Welcome to eGUIDE Project

A Quality Assurance Framework and related Model of Web Based Assessments for the Guidance of Disadvantaged Job Seekers into Initial Vocational Training

For Disadvantaged Job Seekers, educational and career guidance needs to be the first step in the Vocational Training Process. The partnership of this project has identified that no Quality Assured Model of guidance for this target group exists.

Overall AIM

The Development and Implementation of a Quality Assured Guidance System to guide and support the quality of the service offered by professionals working with disadvantaged job seekers and to ensure consistency of approach across the sectors

Using the European Common Quality Assurance Framework (Technical working group on Quality in VET) as a basis, this project, EGUIDE, will research and develop a Quality Assurance Framework for use in the Guidance of Disadvantaged Job Seekers across Europe. This Framework will also be compatible with National Quality Assurance Frameworks such as the FETAC Quality Assurance Process. In tandem with the Quality Assurance Framework EGUIDE will develop an E Guidance system, consisting of a number of guidance tools, developed specifically for the target group that can be used to test and implement the Quality Assurance Framework.

EGUIDE – Guiding Best Practice

The EGUIDE – GBP Leonardo DaVinci Partnership (2008 – 2010) with organisations from Ireland, Northern Ireland, Germany, Italy and Spain further developed work around quality career guidance specifically for disadvantaged job seekers (based on work completed in the EGUIDE: Quality Framework and related model of web based assessments for the delivery of Career Guidance to disadvantaged job seekers 2005 – 2007 pilot project). This partnership aimed to (1) Develop best practice guidelines for the delivery of feedback from Vocational guidance assessments and (2) to design, develop & pilot a 1 day workshop for practitioners on best practice in feedback.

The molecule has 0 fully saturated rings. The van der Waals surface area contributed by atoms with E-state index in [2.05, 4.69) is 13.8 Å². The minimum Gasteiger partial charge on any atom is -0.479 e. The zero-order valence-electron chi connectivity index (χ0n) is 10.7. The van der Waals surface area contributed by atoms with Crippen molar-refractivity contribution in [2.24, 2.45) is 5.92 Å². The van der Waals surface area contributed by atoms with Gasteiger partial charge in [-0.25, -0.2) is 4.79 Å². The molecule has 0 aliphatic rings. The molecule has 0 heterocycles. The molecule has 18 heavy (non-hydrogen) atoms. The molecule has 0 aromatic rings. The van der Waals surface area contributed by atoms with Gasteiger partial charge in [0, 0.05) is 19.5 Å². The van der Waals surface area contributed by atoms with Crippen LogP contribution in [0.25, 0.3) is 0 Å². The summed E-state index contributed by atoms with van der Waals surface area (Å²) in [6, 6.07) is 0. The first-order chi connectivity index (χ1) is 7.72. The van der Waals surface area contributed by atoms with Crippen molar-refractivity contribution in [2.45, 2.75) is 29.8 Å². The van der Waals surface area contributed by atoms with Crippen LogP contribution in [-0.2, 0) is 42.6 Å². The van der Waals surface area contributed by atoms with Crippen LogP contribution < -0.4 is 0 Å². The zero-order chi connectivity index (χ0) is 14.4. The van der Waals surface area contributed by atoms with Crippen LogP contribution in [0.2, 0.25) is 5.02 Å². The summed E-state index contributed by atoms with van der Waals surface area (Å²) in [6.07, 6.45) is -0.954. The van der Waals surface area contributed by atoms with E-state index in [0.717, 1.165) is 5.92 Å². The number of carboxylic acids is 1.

Much of the research into vocational guidance assessments includes test development, test interaction with outcomes, and reliability / validity studies. There is minimalist coverage of the feedback process / mechanisms responsible for the changes and impacts on the client (as widespread variability exists regarding how feedback occurs in practice). Feedback should be given priority, as it is key in the impact assessments have on the client. There is widespread use of Psychological tests and assessments in career counselling and when used well the assessment results may enhance the counselling process and facilitate client change (Hanson & Claiborn, 2006). Effective feedback from career assessments has been linked with positive changes in: Self awareness and understanding (Rogers, 1954), Self-esteem (Newman & Greenway, 1997), Vocational choice certainty (Rubenstein, 1978), Career searching behaviour (Hanson & Claiborn 2006)

The partnership has developed two documents outlining the Best Practice Guidelines and a guide to Interactive and Dynamic feedback and a one day workshop for practitioners in the use of this methodology in their practice.

Further information: Nuala Whelan whelann@bmunjob.ie / +353 1 8667000